Americans are electing plastic surgery now more than ever. In today’s pop culture-driven era, people feel more pressure to look their best. But the truth is, studies have shown how physical appearance is deeply linked with confidence and, ultimately, happiness. “A successful cosmetic surgery can give you a much-needed morale boost, increase your self-esteem, and even improve your health,” says Revivology Medical Spa & Plastic Surgery Center. “However, knowing what you should and shouldn’t do is key towards achieving the results you want.” To help you mentally prepare for plastic surgery, here are some tips on what you should and shouldn’t do before getting plastic surgery:
Do: Adjust Your Schedule
Any operation will create a major blockade in your schedule, and acknowledging this early on will make it easier for you to handle healing and post-surgery stress. Gather anything you may need from the store or pharmacy in advance, and allow yourself adequate time to recuperate. If you’re planning on undergoing major life changes—like a move or a pregnancy—it’s best to wait until after the change is made for you to undergo surgery. Remember, your body needs time to heal if you really want to benefit from your results. Too much movement and action could affect that.
Do: Think About Your Budget
Surgeries are expensive, and you shouldn’t break the bank for an elective surgery. Be smart about your spending. Ask your office about potential financing options and explore how each cater to your current financial situation. You can find online cosmetic surgery pricing calculators to gather a better understanding of typical prices in your area. Talking with multiple surgeons allows you to gain a high-level overview of different pricing options. Create a budget for yourself that includes monthly payments for your operation.
Do: Ask Many Questions
A plastic surgery procedure is a major life change. The person you choose to perform your surgery can alter your body and happiness for the rest of your life. A great plastic surgeon will work with you to achieve your body goals—within reason. They’ll be reasonable about what’s possible and what’s not, as well as what’s best for your health.
Expect to go through your body and health history to offer your doctor a clear picture, and be prepared to ask plenty of questions. In addition to seeking recommendations for the best type of surgery, you’ll need a thorough understanding of potential risks and complications and recovery times.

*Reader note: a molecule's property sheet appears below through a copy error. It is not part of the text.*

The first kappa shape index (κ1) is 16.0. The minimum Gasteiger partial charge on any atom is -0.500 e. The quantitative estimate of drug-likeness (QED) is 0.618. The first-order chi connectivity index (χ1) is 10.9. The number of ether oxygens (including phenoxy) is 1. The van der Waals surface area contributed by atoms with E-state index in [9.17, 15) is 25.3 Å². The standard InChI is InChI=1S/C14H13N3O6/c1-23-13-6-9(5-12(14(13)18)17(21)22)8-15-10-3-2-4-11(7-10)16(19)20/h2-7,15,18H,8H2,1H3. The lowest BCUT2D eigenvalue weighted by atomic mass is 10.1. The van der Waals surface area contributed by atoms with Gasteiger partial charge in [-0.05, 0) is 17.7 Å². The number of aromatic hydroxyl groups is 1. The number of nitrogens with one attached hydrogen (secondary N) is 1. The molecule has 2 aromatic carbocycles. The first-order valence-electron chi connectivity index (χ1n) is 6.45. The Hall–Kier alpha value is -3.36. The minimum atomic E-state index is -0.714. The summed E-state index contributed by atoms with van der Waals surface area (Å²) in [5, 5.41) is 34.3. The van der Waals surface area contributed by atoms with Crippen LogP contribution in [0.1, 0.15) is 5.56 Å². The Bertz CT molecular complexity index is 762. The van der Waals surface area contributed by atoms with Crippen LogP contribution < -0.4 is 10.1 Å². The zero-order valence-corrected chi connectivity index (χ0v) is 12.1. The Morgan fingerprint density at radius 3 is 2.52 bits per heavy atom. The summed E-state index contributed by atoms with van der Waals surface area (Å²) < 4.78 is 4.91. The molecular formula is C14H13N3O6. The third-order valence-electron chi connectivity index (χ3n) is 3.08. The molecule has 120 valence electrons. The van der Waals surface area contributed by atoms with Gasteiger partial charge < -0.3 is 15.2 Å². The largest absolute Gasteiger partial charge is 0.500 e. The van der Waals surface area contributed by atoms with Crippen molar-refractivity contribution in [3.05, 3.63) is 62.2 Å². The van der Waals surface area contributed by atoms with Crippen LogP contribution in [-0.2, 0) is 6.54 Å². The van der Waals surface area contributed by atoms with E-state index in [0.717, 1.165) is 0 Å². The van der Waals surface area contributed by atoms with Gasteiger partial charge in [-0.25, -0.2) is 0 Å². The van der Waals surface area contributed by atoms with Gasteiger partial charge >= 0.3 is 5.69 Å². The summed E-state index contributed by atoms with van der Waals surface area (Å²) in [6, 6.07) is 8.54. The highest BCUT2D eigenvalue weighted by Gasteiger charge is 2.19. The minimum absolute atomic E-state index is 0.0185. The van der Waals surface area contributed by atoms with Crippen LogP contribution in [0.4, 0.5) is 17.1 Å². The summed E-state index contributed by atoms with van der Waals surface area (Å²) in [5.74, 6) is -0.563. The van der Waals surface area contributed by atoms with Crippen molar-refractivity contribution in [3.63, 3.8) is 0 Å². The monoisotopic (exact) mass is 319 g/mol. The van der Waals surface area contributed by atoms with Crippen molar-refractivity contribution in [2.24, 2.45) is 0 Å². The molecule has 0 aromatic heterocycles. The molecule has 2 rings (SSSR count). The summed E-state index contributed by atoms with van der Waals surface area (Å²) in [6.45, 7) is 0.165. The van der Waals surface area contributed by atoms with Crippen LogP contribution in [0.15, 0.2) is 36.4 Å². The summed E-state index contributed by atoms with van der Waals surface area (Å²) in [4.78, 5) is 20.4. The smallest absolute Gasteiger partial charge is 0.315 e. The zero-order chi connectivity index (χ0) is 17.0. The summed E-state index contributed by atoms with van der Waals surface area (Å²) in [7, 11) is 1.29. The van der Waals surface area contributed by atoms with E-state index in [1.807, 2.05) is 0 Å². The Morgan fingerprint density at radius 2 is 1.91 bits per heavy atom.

Your surgeon’s medical accolades and experience are also important. Be sure they are certified by the American Board of Plastic Surgery, which demonstrates extensive training in that area. You should also speak to at least two different surgeons for multiple opinions.
Don’t Consider It a Cure-All
There are many reasons why you’d want to consider plastic surgery. Sometimes, it’s simply because you’re unhappy with your appearance, while others will help improve your health. But what’s important is that you don’t consider plastic surgery as a first result or as a cure-all for negative things happening in your life.
One of the first questions you should ask yourself as you consider different plastic surgery options is why you’re doing it in the first place. If your motives involve pleasing another person or hoping it will score you a job, it’s time to rethink. For instance, if you’re unhappy with your weight, getting liposuction or a tummy tuck shouldn’t be the first thing you run to. Instead, try changing your diet and exercising regularly. If you aren’t seeing the results you want after consistent hard work, plastic surgery is a viable option that can help boost you towards your goals.
Don’t Lie About Your Medical History
There are several reasons why a surgeon would advise against surgery, and many of those reasons are centered around medical history. Lying about previous health complications, allergies, or new medical issues could have negative consequences. For instance, even if you’re just a social smoker, you shouldn’t tell your doctor you don’t smoke at all. Don’t put yourself at risk: while surgeons are trained to help you enhance your beauty and health, they must do so within your body’s limitations.
Don’t Drink Alcohol
Every surgeon will tell you that you should refrain from drinking alcohol prior to surgery, but it’s critical that you understand the consequences should be disastrous if you don’t follow this simple guideline. Alcohol affects the ability for anesthesia to be administered safely, and can also cause blood clots, due to alcohol’s effect as a blood thinner. And lastly, because of alcohol’s impact on your blood vessels, drinking prior to and immediately after surgery can make wounds take even longer to heal.
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